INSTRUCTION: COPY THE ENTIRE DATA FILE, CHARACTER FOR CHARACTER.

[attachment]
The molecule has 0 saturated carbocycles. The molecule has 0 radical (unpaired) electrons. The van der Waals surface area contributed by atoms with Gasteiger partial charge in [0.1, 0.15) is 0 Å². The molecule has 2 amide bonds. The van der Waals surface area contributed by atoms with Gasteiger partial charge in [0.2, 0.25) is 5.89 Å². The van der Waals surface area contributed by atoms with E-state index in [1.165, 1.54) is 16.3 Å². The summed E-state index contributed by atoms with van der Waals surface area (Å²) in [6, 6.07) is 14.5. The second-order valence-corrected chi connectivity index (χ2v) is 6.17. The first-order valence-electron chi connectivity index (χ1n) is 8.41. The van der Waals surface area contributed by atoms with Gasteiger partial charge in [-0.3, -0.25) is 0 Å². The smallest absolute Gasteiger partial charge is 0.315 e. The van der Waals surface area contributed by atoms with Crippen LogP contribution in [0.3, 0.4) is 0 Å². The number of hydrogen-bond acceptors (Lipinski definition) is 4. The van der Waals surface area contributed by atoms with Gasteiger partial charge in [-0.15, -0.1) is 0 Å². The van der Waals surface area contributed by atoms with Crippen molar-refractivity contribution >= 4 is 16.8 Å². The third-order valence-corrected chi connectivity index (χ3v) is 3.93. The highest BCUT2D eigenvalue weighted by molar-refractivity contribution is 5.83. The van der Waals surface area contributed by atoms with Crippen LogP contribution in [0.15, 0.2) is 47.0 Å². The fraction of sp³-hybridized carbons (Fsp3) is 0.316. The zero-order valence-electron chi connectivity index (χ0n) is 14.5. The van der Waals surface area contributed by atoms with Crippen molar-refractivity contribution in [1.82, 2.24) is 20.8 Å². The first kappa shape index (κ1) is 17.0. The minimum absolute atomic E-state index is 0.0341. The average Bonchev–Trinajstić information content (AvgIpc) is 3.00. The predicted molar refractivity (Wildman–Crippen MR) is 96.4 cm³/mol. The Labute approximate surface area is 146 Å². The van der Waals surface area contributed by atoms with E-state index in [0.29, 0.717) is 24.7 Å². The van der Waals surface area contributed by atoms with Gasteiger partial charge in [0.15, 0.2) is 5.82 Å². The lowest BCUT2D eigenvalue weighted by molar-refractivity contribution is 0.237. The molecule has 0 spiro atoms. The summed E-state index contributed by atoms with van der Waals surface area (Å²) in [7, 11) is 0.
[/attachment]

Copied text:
The molecule has 0 saturated carbocycles. The molecule has 0 radical (unpaired) electrons. The van der Waals surface area contributed by atoms with Gasteiger partial charge in [0.1, 0.15) is 0 Å². The molecule has 2 amide bonds. The van der Waals surface area contributed by atoms with Gasteiger partial charge in [0.2, 0.25) is 5.89 Å². The van der Waals surface area contributed by atoms with E-state index in [1.165, 1.54) is 16.3 Å². The summed E-state index contributed by atoms with van der Waals surface area (Å²) in [6, 6.07) is 14.5. The second-order valence-corrected chi connectivity index (χ2v) is 6.17. The first-order valence-electron chi connectivity index (χ1n) is 8.41. The van der Waals surface area contributed by atoms with Gasteiger partial charge in [-0.3, -0.25) is 0 Å². The smallest absolute Gasteiger partial charge is 0.315 e. The van der Waals surface area contributed by atoms with Crippen LogP contribution in [0.3, 0.4) is 0 Å². The number of hydrogen-bond acceptors (Lipinski definition) is 4. The van der Waals surface area contributed by atoms with Gasteiger partial charge in [-0.15, -0.1) is 0 Å². The van der Waals surface area contributed by atoms with Crippen molar-refractivity contribution >= 4 is 16.8 Å². The third-order valence-corrected chi connectivity index (χ3v) is 3.93. The highest BCUT2D eigenvalue weighted by molar-refractivity contribution is 5.83. The van der Waals surface area contributed by atoms with Crippen LogP contribution in [0.15, 0.2) is 47.0 Å². The fraction of sp³-hybridized carbons (Fsp3) is 0.316. The zero-order valence-electron chi connectivity index (χ0n) is 14.5. The van der Waals surface area contributed by atoms with Crippen molar-refractivity contribution in [1.82, 2.24) is 20.8 Å². The first kappa shape index (κ1) is 17.0. The minimum absolute atomic E-state index is 0.0341. The average Bonchev–Trinajstić information content (AvgIpc) is 3.00. The predicted molar refractivity (Wildman–Crippen MR) is 96.4 cm³/mol. The Labute approximate surface area is 146 Å². The van der Waals surface area contributed by atoms with E-state index in [0.29, 0.717) is 24.7 Å². The van der Waals surface area contributed by atoms with Gasteiger partial charge in [0.15, 0.2) is 5.82 Å². The lowest BCUT2D eigenvalue weighted by molar-refractivity contribution is 0.237. The molecule has 0 spiro atoms. The summed E-state index contributed by atoms with van der Waals surface area (Å²) in [7, 11) is 0.